A tree, some grass, a low wooden fence, regular maintenance. With these basic elements, an unloved, vacant lot can be transformed from being a visual blight and drain on a community into a powerful booster of mental health.
According to a new study by five doctors at the University of Pennsylvania, residents of low-income communities in Philadelphia who saw their vacant lots greened by the Pennsylvania Horticultural Society experienced “significant decreases” in feelings of depression and worthlessness. And this positive change happened for just $1,500 per lot.
For lead author Dr. Eugenia South and her co-authors, this is a clear indication that the physical environment impacts our mental health. And planning and design offers a cost-effective way to fight mental illness in light of the sky-rocketing costs of doctor and emergency room visits and drug prescriptions.
In many low-income communities, vacant and dilapidated spaces are “unavoidable conditions that residents encounter every day, making the very existence of these spaces a constant source of stress.” Furthermore, these neighborhoods with vacant lots, trash, and “lack of quality infrastructure such as sidewalks and parks, are associated with depression and are factors that that may explain the persistent prevalence of mental illness.”
Conversely, neighborhoods that feel cared for — that are well-maintained, free of trash and run-down lots, and offer access to green spaces — are associated with “improved mental health outcomes, including less depression, anxiety, and stress.”
This means that cleaning up empty lots in low-income communities can potentially buffer the negative mental impacts of living in a low-income neighborhood.
Some 541 vacant lots were studied in the trial. One third of these lots were greened; one third just had their trash cleaned up; and one third experienced no change. The researchers only included lots that were less than 5,500 square feet, had significant blight — “illegal dumping, abandoned cars, and/or unmanaged vegetation” — and been abandoned by their owners.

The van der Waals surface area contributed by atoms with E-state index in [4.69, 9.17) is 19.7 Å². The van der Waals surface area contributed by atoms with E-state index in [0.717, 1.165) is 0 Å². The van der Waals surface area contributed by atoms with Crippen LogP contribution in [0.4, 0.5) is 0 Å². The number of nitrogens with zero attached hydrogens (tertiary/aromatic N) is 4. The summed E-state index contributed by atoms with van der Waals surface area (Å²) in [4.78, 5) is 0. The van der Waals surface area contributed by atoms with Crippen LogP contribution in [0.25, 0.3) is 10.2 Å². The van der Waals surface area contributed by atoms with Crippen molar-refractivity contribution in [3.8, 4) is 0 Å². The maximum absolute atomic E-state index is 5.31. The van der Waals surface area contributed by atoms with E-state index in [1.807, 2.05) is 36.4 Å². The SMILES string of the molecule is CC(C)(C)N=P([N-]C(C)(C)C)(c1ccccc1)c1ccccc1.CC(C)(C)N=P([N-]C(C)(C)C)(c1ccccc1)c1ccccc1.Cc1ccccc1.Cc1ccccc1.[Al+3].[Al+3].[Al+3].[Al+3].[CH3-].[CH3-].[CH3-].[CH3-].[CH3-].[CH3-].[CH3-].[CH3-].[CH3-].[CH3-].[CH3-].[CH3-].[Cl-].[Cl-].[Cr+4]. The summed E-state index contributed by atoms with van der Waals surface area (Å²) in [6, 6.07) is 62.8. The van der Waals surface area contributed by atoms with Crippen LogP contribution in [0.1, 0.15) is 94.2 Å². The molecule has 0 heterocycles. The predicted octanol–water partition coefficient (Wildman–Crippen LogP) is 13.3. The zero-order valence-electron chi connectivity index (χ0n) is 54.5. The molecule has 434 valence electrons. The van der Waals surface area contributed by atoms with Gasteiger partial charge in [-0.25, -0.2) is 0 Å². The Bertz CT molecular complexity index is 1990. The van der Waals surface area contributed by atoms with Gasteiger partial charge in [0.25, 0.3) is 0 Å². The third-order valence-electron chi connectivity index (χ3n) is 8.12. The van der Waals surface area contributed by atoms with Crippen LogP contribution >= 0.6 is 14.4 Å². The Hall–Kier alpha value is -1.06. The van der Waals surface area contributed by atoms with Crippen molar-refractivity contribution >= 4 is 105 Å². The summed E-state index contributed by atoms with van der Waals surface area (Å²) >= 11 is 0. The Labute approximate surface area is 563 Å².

Each lot selected for greening underwent a “standard, reproducible process” that involved “removing trash and debris, grading the land, planting new grass and a small number of trees, installing a low wooden perimeter fence with openings, and performing regular maintenance.” Cleaned-up lots saw their their garbage removed; they were also mowed and given regular maintenance.
Some 342 people who lived in neighborhoods near these lots agreed to have their mental health assessed both before and after the Pennsylvania Horticultural Society intervened. After choosing an address closest to the lots, teams of researchers fanned out across Philly, selecting participants at random, who were given $25 to complete a survey that took 40 minutes on average.
“Participants were asked to indicated how often they felt nervous, hopeless, restless, depressed, that everything was an effort, and worthless using the following scale: all of the time, most of the time, more than half the time, less than half the time, some of the time, or no time.”
South and her co-authors contend that greening lots was associated with a “significant reduction in feeling depressed and worthless as well as a non-significant reduction in overall self-reported poor mental health.” The trash clean-up alone didn’t lead to any reduction in negative feelings.
In Philly, greening a lot cost just $1,500 and required around $180 in maintenance a year. In other cities and communities with significant amounts of blight, that amount would likely be a lot less.
Beyond the mental health gains, greening lots can increase “community cohesion, social capital, and collective efficacy.” Given the many associated benefits, greening lots in low-income communities is a no-brainer.